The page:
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Rosh HaShana – The Akedah – More Family Dysfunction

Posted by Henric C. Jensen on September 8, 2007


Bereshit/Genesis 22:1-18

1. And it came to pass after these things, that God tested Abraham, and He said to him, “Abraham,” and he said, “Here I am.” 2. And He said, “Please take your son, your only one, whom you love, yea, Isaac, and go away to the land of Moriah and bring him up there for a burnt offering on one of the mountains, of which I will tell you.” 3. And Abraham arose early in the morning, and he saddled his donkey, and he took his two young men with him and Isaac his son; and he split wood for a burnt offering, and he arose and went to the place of which God had told him. 4. On the third day, Abraham lifted up his eyes and saw the place from afar. 5. And Abraham said to his young men, “Stay here with the donkey, and I and the lad will go yonder, and we will prostrate ourselves and return to you.” 6. And Abraham took the wood for the burnt offering, and he placed [it] upon his son Isaac, and he took into his hand the fire and the knife, and they both went together. 7. And Isaac spoke to Abraham his father, and he said, “My father!” And he said, “Here I am, my son.” And he said, “Here are the fire and the wood, but where is the lamb for the burnt offering?” 8. And Abraham said, “God will provide for Himself the lamb for the burnt offering, my son.” And they both went together. 9. And they came to the place of which God had spoken to him, and Abraham built the altar there and arranged the wood, and he bound Isaac his son and placed him on the altar upon the wood. 10. And Abraham stretched forth his hand and took the knife, to slaughter his son. 11. And an angel of God called to him from heaven and said, “Abraham! Abraham!” And he said, “Here I am.” 12. And he said, “Do not stretch forth your hand to the lad, nor do the slightest thing to him, for now I know that you are a God fearing man, and you did not withhold your son, your only one, from Me.” 13. And Abraham lifted up his eyes, and he saw, and lo! there was a ram, [and] after [that] it was caught in a tree by its horns. And Abraham went and took the ram and offered it up as a burnt offering instead of his son. 14. And Abraham named that place, The Lord will see, as it is said to this day: On the mountain, the Lord will be seen. 15. And an angel of the Lord called to Abraham a second time from heaven. 16. And he said, “By Myself have I sworn, says the Lord, that because you have done this thing and you did not withhold your son, your only one, 17. That I will surely bless you, and I will greatly multiply your seed as the stars of the heavens and as the sand that is on the seashore, and your descendants will inherit the cities of their enemies.18. And through your children shall be blessed all the nations of the world, because you hearkened to My voice.”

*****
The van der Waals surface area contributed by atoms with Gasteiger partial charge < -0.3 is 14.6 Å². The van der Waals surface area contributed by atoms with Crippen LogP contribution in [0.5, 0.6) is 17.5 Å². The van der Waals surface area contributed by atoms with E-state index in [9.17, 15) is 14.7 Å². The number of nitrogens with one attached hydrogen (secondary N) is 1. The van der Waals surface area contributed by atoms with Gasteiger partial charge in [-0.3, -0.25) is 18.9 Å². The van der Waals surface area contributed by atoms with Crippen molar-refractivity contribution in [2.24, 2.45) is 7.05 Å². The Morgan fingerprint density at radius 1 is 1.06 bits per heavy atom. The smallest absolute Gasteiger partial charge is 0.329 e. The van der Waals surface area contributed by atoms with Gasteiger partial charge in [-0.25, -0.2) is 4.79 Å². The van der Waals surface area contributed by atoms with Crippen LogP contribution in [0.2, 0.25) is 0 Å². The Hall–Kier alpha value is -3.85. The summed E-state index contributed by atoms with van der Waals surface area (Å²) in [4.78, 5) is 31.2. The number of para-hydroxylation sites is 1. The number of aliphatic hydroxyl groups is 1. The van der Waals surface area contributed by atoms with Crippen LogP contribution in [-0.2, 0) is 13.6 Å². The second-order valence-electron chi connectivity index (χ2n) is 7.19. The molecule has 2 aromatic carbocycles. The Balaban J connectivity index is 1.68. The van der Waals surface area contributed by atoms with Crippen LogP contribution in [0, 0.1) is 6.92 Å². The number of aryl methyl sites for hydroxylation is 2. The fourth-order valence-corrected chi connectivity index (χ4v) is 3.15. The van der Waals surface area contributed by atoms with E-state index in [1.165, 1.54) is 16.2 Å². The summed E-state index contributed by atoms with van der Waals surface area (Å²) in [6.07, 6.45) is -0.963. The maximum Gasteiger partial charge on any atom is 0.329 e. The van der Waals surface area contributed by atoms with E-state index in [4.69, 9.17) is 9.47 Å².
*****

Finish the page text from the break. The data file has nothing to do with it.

No passage in Torah is so baffling as the text describing G-d commanding Avraham to sacrifice his very precious son Yitzhak. The traditional understanding of the text is that G-d is testing Avraham’s faith and trust in Him. Nothing wrong with that per se, if it weren’t two things:

1. G-d abhors human sacrifice, so much so that He forbids it.

Vay/Lev 18:21 “And thou shalt not give any of thy seed to set them apart to Molech, neither shalt thou profane the name of thy God: I am the LORD.” – What was the manner in which people sacrificed their off-spring to Molech? Through fire: 2Ki 23:10 “And he defiled Topheth, which is in the valley of the son of Hinnom, that no man might make his son or his daughter to pass through the fire to Molech.”

2. Going along with something that is against G-d’s known nature is not anywhere like Avraham, an Avraham who argues with G-d over the righteous in Sodom, and actually question the sanity of G-d when G-d proposes to destroy the city!

Bereshit/Gen 18:23-25 “And Abraham drew near, and said: ‘Wilt Thou indeed sweep away the righteous with the wicked? Peradventure there are fifty righteous within the city; wilt Thou indeed sweep away and not forgive the place for the fifty righteous that are therein? That be far from Thee to do after this manner, to slay the righteous with the wicked, that so the righteous should be as the wicked; that be far from Thee; shall not the judge of all the earth do justly?’

Here’s G-d suggesting that His most trusted servant do exactly what He abhors most, sacrifice his own son through Fire, and that most trusted servant goes along with it, although he is known to have no qualms about reminding G-d Himself of His Law? It simply doesn’t fit, it makes absolutely no sense.

So, this text, the Akedah, doesn’t make any sense whatsoever – it’s out of character for both G-d and Avraham, then how are we to understand this?

I am going to go against tradition on this one and suggest that we read the text as something that takes place on an inner plane – inside Avraham.

What if this is not for G-d’s benefit, but for Avraham’s benefit? G-d knows just how much He can trust Avraham (He would, being G-d and all), but what if Avraham is slowly loosing it, or thinks he might be loosing it, and G-d needs a fool-proof way to convince Avraham that he is willing to go any length for G-d? That Avraham can trust Avraham? Loosing it wouldn’t be farfetched in Avraham’s situation – living on a mere promise for decades as he had. So G-d creates a small scenario – it’s not like He hasn’t before, in fact such a scenario is implicated in the passage about Avraham questioning G-d’s sanity in Bereshit/Gen. 18:33. “And the LORD went His way, as soon as He had left off speaking to Abraham; and Abraham returned unto his place” Avraham spoke, G-d spoke – it seems they were having a personal up close conversation. Yet, we know that Torah cannot contradict itself, so Avraham actually speaking face to face with G-d wouldn’t fit what G-d says to Moshe: Shemot/Exo. 33:20 “And He said: ‘Thou canst not see My face, for man shall not see Me and live.'”